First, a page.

4th Feb 2016
Things get interesting when user results influence the make-up of a health product
Being the manufacturer of Elixa and having the awareness of the product grow primarily online is a golden pairing that perhaps wasn’t possible a decade or two ago. These two factors present an exciting combination because (1) being the manufacturer gives me the ability to tweak and upgrade the product at an unprecedented turnaround time steered by… (2) feedback from anyone in the world at light speed and the ability to be involved with online discussions that anyone can get involved with.
In the past, the consumer goods business was more about creating a finalised product and then convincing people that this is what they need and contriving all marketing to the various features of the product, despite the fact that some of those features were either purely incidental, for an ulterior purpose (logistics, manufacturing, storage), or determined by the available technology at the time.
What I prefer – and how I view Elixa – is to create a tool, release it for people to experiment with, and monitor what benefits it provides and how exactly it is being used. Much like the software industry with betas and regular updates. People have used Elixa according to many different protocols and for a huge range of conditions – many of which I had no idea the first iteration would help with. I absorb all the feedback and use it to accumulate into something more than just a folder of testimonials: i.e. data that influences the next iteration of the product.
Recap on upgrades thus far
You can view Elixa as two separate components: The delivery system – which is a fancy way of saying ‘the capsule’ – and the blend of probiotic bacteria.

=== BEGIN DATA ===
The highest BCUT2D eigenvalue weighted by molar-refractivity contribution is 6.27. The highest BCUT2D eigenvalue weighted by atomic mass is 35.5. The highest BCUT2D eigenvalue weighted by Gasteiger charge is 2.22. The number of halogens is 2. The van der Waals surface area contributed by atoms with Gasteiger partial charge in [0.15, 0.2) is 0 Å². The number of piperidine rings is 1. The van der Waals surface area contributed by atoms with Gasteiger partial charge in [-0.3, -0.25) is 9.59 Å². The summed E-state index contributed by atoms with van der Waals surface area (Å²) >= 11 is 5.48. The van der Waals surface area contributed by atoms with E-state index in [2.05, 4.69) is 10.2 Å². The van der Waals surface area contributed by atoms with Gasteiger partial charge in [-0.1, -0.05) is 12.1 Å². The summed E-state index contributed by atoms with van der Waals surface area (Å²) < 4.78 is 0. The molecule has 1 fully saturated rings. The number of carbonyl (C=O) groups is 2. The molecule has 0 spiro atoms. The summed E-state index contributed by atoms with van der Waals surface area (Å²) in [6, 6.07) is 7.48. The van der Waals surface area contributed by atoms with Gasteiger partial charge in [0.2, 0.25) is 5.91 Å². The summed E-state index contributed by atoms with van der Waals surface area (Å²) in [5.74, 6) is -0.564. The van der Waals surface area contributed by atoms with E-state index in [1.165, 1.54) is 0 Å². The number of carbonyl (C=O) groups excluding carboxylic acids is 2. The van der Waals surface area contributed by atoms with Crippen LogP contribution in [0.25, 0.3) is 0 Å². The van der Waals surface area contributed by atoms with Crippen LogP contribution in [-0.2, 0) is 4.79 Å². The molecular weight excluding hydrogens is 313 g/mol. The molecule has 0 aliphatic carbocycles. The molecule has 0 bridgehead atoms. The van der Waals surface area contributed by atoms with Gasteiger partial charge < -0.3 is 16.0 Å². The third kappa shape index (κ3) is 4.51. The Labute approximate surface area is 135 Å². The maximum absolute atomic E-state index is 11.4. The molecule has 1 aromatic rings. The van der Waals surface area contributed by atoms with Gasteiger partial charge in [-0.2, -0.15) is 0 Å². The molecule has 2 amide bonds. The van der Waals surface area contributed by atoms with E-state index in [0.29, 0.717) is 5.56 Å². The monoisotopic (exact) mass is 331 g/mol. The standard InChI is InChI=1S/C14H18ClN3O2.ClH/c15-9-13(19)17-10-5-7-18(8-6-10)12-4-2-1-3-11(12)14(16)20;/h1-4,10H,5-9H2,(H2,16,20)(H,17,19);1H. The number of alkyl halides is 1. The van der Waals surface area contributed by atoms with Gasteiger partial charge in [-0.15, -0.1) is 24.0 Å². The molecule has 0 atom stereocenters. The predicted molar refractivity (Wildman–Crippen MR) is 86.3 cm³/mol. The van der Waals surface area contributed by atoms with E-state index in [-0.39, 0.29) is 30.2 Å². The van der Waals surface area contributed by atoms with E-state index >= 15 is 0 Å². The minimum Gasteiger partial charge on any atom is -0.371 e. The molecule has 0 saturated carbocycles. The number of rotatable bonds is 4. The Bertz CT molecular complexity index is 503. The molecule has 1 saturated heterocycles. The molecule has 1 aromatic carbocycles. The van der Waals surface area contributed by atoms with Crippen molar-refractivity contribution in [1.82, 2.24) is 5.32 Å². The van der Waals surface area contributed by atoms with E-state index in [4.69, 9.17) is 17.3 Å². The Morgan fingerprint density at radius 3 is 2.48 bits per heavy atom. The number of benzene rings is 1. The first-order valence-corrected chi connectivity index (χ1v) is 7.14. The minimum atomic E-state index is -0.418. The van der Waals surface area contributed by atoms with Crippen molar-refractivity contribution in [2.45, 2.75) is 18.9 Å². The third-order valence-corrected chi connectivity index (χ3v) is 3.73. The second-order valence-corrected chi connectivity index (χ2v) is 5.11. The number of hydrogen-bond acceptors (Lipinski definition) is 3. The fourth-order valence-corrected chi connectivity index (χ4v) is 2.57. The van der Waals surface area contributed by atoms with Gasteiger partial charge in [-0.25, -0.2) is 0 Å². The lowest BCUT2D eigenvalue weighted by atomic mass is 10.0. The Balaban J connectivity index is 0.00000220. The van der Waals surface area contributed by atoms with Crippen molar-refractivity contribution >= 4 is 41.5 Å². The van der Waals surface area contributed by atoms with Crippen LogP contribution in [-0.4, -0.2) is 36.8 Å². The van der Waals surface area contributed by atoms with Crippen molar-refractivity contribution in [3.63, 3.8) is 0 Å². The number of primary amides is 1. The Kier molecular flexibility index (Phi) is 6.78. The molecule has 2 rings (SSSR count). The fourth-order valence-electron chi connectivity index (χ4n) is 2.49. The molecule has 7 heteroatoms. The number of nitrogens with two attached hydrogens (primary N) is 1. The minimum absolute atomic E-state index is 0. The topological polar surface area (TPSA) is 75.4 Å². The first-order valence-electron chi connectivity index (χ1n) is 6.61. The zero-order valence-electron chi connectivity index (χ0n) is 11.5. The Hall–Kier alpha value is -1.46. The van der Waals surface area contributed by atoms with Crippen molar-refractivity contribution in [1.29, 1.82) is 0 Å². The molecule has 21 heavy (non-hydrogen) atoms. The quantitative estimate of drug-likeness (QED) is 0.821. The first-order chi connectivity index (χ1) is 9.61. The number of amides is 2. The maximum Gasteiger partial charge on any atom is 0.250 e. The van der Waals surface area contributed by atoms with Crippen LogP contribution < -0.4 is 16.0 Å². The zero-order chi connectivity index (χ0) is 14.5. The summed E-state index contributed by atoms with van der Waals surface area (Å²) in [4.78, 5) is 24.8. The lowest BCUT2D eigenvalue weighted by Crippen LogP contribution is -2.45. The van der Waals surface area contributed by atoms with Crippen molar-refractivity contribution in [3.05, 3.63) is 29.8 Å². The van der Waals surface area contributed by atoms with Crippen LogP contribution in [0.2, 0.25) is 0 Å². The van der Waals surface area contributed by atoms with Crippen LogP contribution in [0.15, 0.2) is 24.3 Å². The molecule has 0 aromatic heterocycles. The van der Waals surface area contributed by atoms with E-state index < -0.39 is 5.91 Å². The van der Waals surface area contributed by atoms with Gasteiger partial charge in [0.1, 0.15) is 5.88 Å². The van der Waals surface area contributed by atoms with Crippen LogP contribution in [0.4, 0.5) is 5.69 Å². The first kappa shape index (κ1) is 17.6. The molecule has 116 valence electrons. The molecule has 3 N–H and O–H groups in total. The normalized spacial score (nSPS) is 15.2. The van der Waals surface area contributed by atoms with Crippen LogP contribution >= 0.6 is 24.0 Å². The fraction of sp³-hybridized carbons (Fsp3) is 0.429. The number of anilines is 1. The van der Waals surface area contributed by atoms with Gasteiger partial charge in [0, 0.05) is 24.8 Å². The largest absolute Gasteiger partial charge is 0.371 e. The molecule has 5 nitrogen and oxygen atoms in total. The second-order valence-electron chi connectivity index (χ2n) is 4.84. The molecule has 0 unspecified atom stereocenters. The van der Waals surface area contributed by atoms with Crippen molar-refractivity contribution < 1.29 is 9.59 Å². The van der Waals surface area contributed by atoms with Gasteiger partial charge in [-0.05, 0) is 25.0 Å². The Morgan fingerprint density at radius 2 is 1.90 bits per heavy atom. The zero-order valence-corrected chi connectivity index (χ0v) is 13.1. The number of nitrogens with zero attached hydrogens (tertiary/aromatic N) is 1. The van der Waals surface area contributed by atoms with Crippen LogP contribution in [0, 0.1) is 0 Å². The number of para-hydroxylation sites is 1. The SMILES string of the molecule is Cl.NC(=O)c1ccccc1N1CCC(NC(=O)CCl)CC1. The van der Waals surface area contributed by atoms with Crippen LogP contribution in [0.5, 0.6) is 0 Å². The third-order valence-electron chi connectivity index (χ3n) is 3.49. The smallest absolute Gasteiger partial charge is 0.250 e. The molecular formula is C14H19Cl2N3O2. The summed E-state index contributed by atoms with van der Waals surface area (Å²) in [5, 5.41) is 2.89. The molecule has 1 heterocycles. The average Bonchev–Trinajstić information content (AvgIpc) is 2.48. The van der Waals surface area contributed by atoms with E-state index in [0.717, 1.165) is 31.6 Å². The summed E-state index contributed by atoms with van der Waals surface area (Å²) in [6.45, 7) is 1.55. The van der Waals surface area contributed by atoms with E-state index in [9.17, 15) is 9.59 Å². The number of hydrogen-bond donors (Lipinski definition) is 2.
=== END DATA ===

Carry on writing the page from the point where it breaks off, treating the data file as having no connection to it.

So far I have made two updates to the former. I called the first update Mk2 and the second update Mk3, to distinguish between updates to the capsule (MkXX)and updates to the blend (vXX). These occurred back in August (2015) and I didn’t go into detail about what they were at the time, so I will do that here. I’ll describe them in an objective manner and you can judge whether they are improvements or not. I don’t want to state categorically that an upgrade is superior. Results will be the judge of that. But we can probably agree that these updates make a lot of sense.
Mk1 → Mk2
Mk2 was two changes at once. Firstly, we now utilise a baking process for the capsules (prior to insertion of the probiotic blend) to reduce humidity within the capsule shell. When I say ‘humidity’ I am not talking about changing something from wet to dry. Capsule shells are, from what a human can observe, completely dry. However many substances will contain a certain trace amount of moisture and the baking process removes that. This results in a reduction in humidity ingress (once again – we’re talking trace amounts) from the capsule shell into the powder blend inside the capsule. This maintains an even higher degree of desiccation of the lyophilised powder. That’s a good thing, since tiny amounts of humidity can lead to tiny amounts of ‘re-hydrated’ bacteria. Rehydrating the bacteria prematurely is the main factor that affects the difference in viable CFU count of a probiotic between time of manufacture and time of consumption. Any bacteria that are re-animated before they are in your gut, will soon use up all available energy sources and perish – thus creating the discrepancy between ‘CFU at time of manufacture’ and ‘CFU at time of consumption’.
The second part of Mk2 was more significant. We increased the gastric resistance of the capsule shell. The tech specifics are not something I’ll detail, which was perhaps a reason I didn’t make any fanfare about these updates when they first came out, because if you can’t elaborate when asked about it then why mention it to begin with?